Romain de Tirtoff, dit Erté (1892-1990)

        Roman Petrovitch de Tyrtov or Romain de Tirtoff is known as ERTE. Born in an aristocratic family in St. Petersburg, he did not follow the career path that was laid out for him and, rather than becoming a naval officer, he became the complete emblematic artist of the Art Deco movement that we know today. A talented designer, he was also a sculptor, a furniture designer, a costume designer, a creator of accessories, jewellery and decorative arts and above all an illustrator.

        After arriving in Paris in 1912, he began working for Paul Poiret as a draughtsman the following year and then signed an exclusive contract with Harper's Bazaar New York magazine, with which he collaborated from 1915 onwards and for which he signed more than 240 covers.A veritable compendium for fashion, all his illustrations are signed by his silhouettes of women-lianas and the elegant preciosity of his drawing, offering in the slightest detail finery and clothing as exuberant as the luxurious evenings of the "Années folles".  He also designed sets and costumes for Parisian shows at the Folies Bergères, the Moulin Rouge and the Casino de Paris, as well as for Broadway and Hollywood shows. He also worked with the choreographer and dancer Roland Petit and Zizi Jeanmaire. His style is strongly influenced by Persian art and Diaghilev's Russian ballets.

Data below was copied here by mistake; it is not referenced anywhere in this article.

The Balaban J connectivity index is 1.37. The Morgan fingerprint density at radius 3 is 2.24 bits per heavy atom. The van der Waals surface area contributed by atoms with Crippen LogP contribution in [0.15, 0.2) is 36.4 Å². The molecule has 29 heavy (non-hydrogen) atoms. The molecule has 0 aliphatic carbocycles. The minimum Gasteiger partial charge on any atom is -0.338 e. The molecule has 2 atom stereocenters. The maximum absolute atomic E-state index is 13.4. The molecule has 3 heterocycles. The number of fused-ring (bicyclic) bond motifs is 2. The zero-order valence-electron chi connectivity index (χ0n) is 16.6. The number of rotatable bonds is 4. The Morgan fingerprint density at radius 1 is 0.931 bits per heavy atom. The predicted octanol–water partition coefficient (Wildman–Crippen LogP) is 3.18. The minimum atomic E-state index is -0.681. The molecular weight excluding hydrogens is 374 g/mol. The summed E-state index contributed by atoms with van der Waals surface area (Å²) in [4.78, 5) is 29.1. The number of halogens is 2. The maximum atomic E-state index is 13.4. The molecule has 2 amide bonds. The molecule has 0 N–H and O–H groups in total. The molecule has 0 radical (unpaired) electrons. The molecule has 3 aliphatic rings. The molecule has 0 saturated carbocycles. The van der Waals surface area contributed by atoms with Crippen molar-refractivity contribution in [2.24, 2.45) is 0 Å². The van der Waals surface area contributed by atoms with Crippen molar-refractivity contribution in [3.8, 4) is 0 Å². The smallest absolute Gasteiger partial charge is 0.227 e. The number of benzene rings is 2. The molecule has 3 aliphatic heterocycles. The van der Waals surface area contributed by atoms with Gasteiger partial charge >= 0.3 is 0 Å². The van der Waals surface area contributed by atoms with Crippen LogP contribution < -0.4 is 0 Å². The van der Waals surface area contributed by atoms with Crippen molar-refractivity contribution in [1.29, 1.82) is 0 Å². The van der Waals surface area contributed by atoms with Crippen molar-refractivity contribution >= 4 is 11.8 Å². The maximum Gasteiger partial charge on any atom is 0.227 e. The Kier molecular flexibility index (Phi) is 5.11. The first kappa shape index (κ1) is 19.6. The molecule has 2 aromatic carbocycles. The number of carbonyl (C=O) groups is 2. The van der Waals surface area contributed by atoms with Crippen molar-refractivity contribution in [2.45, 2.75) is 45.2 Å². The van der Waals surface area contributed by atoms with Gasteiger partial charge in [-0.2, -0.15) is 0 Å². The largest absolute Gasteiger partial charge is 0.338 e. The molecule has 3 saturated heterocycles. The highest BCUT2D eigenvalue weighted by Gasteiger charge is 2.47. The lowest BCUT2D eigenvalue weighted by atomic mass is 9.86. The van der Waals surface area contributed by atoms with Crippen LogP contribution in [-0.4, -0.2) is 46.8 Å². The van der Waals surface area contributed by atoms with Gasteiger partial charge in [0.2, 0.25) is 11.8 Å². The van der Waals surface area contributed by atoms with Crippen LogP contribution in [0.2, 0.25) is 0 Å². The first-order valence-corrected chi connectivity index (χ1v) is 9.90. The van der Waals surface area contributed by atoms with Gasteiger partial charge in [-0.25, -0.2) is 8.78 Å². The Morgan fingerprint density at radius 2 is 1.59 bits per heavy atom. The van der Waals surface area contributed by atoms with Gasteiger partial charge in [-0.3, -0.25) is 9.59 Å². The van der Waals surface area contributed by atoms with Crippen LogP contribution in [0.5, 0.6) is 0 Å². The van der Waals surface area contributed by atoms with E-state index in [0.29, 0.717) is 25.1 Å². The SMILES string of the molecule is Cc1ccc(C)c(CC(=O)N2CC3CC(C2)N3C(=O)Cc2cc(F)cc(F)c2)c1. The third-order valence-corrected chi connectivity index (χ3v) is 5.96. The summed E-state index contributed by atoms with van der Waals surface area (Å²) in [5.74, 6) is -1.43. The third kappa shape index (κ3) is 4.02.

His inventiveness led him to create furniture models and, although only one game table was published during his lifetime by the marker Georges Vriz, the Rinck and de Groote-Mussi workshops took over his original designs after his death and, with the help of Erté's confidant, Serge Leeman, published various pedestal tables and game tables. The sale "Les Erté de la collection Erté" on 25 March 2021 was an opportunity to discover the wealth of his personal collection of drawings, several of which are now part of museum collections.